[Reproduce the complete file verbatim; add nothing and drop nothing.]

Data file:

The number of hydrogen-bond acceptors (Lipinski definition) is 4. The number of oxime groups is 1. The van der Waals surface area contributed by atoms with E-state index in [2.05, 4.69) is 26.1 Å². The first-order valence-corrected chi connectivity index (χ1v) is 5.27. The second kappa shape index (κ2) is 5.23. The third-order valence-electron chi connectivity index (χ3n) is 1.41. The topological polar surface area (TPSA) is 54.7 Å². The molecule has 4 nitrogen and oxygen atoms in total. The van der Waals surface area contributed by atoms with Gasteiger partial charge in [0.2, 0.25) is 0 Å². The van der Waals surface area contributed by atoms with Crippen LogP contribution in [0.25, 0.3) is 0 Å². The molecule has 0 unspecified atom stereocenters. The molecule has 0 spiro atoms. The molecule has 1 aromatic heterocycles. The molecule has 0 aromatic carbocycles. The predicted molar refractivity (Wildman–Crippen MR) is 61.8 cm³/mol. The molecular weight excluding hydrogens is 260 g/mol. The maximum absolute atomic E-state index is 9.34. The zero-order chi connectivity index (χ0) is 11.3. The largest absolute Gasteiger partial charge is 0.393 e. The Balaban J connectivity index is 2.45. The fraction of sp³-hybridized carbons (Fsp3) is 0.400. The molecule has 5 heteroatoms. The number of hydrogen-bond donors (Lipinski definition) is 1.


The number of hydrogen-bond acceptors (Lipinski definition) is 4. The number of oxime groups is 1. The van der Waals surface area contributed by atoms with E-state index in [2.05, 4.69) is 26.1 Å². The first-order valence-corrected chi connectivity index (χ1v) is 5.27. The second kappa shape index (κ2) is 5.23. The third-order valence-electron chi connectivity index (χ3n) is 1.41. The topological polar surface area (TPSA) is 54.7 Å². The molecule has 4 nitrogen and oxygen atoms in total. The van der Waals surface area contributed by atoms with Gasteiger partial charge in [0.2, 0.25) is 0 Å². The van der Waals surface area contributed by atoms with Crippen LogP contribution in [0.25, 0.3) is 0 Å². The molecule has 0 unspecified atom stereocenters. The molecule has 0 spiro atoms. The molecule has 1 aromatic heterocycles. The molecule has 0 aromatic carbocycles. The predicted molar refractivity (Wildman–Crippen MR) is 61.8 cm³/mol. The molecular weight excluding hydrogens is 260 g/mol. The maximum absolute atomic E-state index is 9.34. The zero-order chi connectivity index (χ0) is 11.3. The largest absolute Gasteiger partial charge is 0.393 e. The Balaban J connectivity index is 2.45. The fraction of sp³-hybridized carbons (Fsp3) is 0.400. The molecule has 5 heteroatoms. The number of hydrogen-bond donors (Lipinski definition) is 1.